Rules Lead to Waste and More Changes are on the Way
(RAEFORD) – Hoke County Schools Assistant Superintendent Bob Barnes is telling the media the pre-K student who was forced to supplement her homemade lunch with chicken nuggets must have been confused when she went through the school lunch line. The girl’s father says his daughter never went through a line — the food tray was brought to her table.
This was done under the watchful eye of a mysterious state inspector. The school system told the mother West Hoke Elementary was going through an Early Childhood Environment Rating Scale assessment. Normally those inspections are carried out by someone with the North Carolina Rated License Assessment Project out of UNC-Greensboro under contract to the Division of Childhood Development and Early Education. The assessment is based on a comprehensive evaluation of the schools called the Early Childhood Environment Rating Scale-Revised. Nutrition is just one segment. Other measurements include teaching appreciation of diversity and health screenings. The same scale is utilized in Europe and Asia. It was determined the girl’s lunch didn’t pass muster with rules drawn up by bureaucratic panels. So a tray of “acceptable” food was placed in front of her. Despite the supplemental food, the school still lost points because other lunches from home didn’t measure up. But no state agency or contractor will own up to being responsible for the assessment or the lunch inspections.
The father says the first thing the girl said to her mother that day when she got home was, “Why didn’t you pack my lunch right?” The girl only ate the chicken nuggets and the rest was thrown out.
Thousands of pounds of good food is tossed in the garbage every day across the state and the nation. Schools have to follow the USDA meal guidelines in order to be reimbursed for the cost of the food. Kevin Campbell runs a pre-K program in Mecklenburg County. He is also a member of the North Carolina Licensed Child Care Association (NCLCCA). Campbell says every program has to report how much food is served to children and the school is reimbursed $1.50 for every meal even if the meal is thrown away. Campbell says he’s known programs to give a child a 50-cent apple, for example, and be reimbursed at the full price of a lunch.
There are even milk audits by the state Child and Adult Care Program. The Executive Director of the NCLCCA, Linda Piper, says state inspectors calculate how much milk each school must purchase for the number of children in the program. The inspectors then check receipts to make sure that amount of milk calculated was bought. Piper says a lot of that milk goes down the drain.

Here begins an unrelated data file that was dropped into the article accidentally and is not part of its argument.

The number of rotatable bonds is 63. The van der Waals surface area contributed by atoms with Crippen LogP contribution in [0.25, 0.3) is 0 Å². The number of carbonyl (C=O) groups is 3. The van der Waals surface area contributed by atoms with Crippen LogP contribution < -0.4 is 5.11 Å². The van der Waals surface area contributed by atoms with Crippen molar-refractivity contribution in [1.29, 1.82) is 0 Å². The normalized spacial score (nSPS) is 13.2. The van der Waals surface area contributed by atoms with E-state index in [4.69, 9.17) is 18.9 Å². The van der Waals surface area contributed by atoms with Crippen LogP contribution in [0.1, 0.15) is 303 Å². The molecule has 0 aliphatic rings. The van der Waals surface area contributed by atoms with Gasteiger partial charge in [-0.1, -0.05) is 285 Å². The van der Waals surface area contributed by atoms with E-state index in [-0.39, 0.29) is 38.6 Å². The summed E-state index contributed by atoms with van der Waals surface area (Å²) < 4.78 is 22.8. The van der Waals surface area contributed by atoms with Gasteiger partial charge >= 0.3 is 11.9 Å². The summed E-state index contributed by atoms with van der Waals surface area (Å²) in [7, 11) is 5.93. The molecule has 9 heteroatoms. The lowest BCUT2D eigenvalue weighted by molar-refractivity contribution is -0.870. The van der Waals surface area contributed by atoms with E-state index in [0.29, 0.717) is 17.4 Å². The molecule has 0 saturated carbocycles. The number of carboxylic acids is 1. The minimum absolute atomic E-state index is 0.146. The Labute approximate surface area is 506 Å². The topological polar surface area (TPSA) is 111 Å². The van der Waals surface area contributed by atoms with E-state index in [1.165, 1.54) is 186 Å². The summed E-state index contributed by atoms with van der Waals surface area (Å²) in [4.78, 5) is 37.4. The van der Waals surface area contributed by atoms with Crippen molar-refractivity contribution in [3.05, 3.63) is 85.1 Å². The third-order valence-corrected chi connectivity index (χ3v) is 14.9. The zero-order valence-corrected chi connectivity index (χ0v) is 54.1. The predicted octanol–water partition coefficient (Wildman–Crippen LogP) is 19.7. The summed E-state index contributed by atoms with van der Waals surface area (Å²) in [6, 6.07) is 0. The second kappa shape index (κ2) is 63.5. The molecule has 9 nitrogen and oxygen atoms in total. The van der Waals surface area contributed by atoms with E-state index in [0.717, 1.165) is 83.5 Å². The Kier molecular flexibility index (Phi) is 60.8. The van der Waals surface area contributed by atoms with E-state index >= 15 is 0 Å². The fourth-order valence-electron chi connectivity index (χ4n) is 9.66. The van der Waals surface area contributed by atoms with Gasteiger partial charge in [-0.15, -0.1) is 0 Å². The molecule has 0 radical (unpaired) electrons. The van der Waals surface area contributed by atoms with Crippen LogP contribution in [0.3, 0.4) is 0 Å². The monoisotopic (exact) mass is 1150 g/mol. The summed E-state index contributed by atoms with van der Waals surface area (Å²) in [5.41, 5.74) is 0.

In fact, Campbell says his program pours up to 40 percent of the milk away each day. His staff can’t just place a new carton of milk in front of a child; they have to pour the milk into a glass, so if the child doesn’t drink it, it’s wasted.
There’s a good chance a lot more milk and good food will end up in the trash. On January 25 First Lady Michelle Obama and U.S. Agriculture Secretary Tom Vilsack announced even higher standards for breakfasts and lunches that schools will have to follow, including a wider variety of vegetables.
Campbell and Piper say the state bureaucrats have come up with a lot of rules that make it difficult to run pre-K programs. For example:
- There are 15 steps staff members have to follow while changing a child’s diapers, including using a sanitary wipe on the hands of both the teacher and the child before washing their hands.
- Classrooms cannot contain any books with villains, including those in Disney stories. Books showing sharks or lions baring their teeth are also prohibited.
- Teachers are timed so children don’t wait longer than three minutes for a meal, an activity, or the bathroom.
The pre-K programs have to follow the rules to receive an adequate rating from a third-party organization and remain eligible for funding. That gives the rule makers great authority over what children eat and learn.
More rule changes are on the way. The North Carolina Child Care Commission is the panel that approves the rules and is holding a public hearing on the new changes February 28.
Among the proposed rules, children will not be served flavored milk, Kool-Aid or even sweet tea. Staff wouldn’t be able to eat or drink anything the children were forbidden to touch.
Under the proposed changes, private child care homes would come under the same nutrition rules as school programs.
The location for the public hearing is the offices of the Division of Child Development and Early Education at 319 Chapanoke Road in Raleigh. The hearing begins at 1:30 in the afternoon.